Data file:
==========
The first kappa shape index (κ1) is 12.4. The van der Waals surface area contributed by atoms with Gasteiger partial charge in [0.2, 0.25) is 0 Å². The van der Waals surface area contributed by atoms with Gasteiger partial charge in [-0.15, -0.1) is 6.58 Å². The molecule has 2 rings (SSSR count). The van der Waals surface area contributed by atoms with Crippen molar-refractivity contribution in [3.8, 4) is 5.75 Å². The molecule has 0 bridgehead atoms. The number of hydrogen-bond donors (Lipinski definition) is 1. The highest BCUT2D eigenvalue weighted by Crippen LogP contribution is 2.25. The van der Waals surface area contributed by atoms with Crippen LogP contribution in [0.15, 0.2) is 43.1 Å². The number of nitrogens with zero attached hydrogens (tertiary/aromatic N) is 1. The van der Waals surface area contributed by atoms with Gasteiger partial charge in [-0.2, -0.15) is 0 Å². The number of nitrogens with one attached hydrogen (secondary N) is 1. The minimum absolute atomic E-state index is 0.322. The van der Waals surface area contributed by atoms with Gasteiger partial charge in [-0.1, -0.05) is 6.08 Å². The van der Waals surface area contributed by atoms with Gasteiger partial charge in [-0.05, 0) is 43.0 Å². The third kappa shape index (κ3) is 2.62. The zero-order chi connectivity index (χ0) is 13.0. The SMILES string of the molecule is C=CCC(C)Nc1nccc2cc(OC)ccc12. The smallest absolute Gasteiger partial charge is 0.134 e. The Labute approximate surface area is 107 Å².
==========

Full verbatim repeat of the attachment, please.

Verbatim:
The first kappa shape index (κ1) is 12.4. The van der Waals surface area contributed by atoms with Gasteiger partial charge in [0.2, 0.25) is 0 Å². The van der Waals surface area contributed by atoms with Gasteiger partial charge in [-0.15, -0.1) is 6.58 Å². The molecule has 2 rings (SSSR count). The van der Waals surface area contributed by atoms with Crippen molar-refractivity contribution in [3.8, 4) is 5.75 Å². The molecule has 0 bridgehead atoms. The number of hydrogen-bond donors (Lipinski definition) is 1. The highest BCUT2D eigenvalue weighted by Crippen LogP contribution is 2.25. The van der Waals surface area contributed by atoms with Crippen LogP contribution in [0.15, 0.2) is 43.1 Å². The number of nitrogens with zero attached hydrogens (tertiary/aromatic N) is 1. The van der Waals surface area contributed by atoms with Gasteiger partial charge in [-0.2, -0.15) is 0 Å². The number of nitrogens with one attached hydrogen (secondary N) is 1. The minimum absolute atomic E-state index is 0.322. The van der Waals surface area contributed by atoms with Gasteiger partial charge in [-0.1, -0.05) is 6.08 Å². The van der Waals surface area contributed by atoms with Gasteiger partial charge in [-0.05, 0) is 43.0 Å². The third kappa shape index (κ3) is 2.62. The zero-order chi connectivity index (χ0) is 13.0. The SMILES string of the molecule is C=CCC(C)Nc1nccc2cc(OC)ccc12. The smallest absolute Gasteiger partial charge is 0.134 e. The Labute approximate surface area is 107 Å².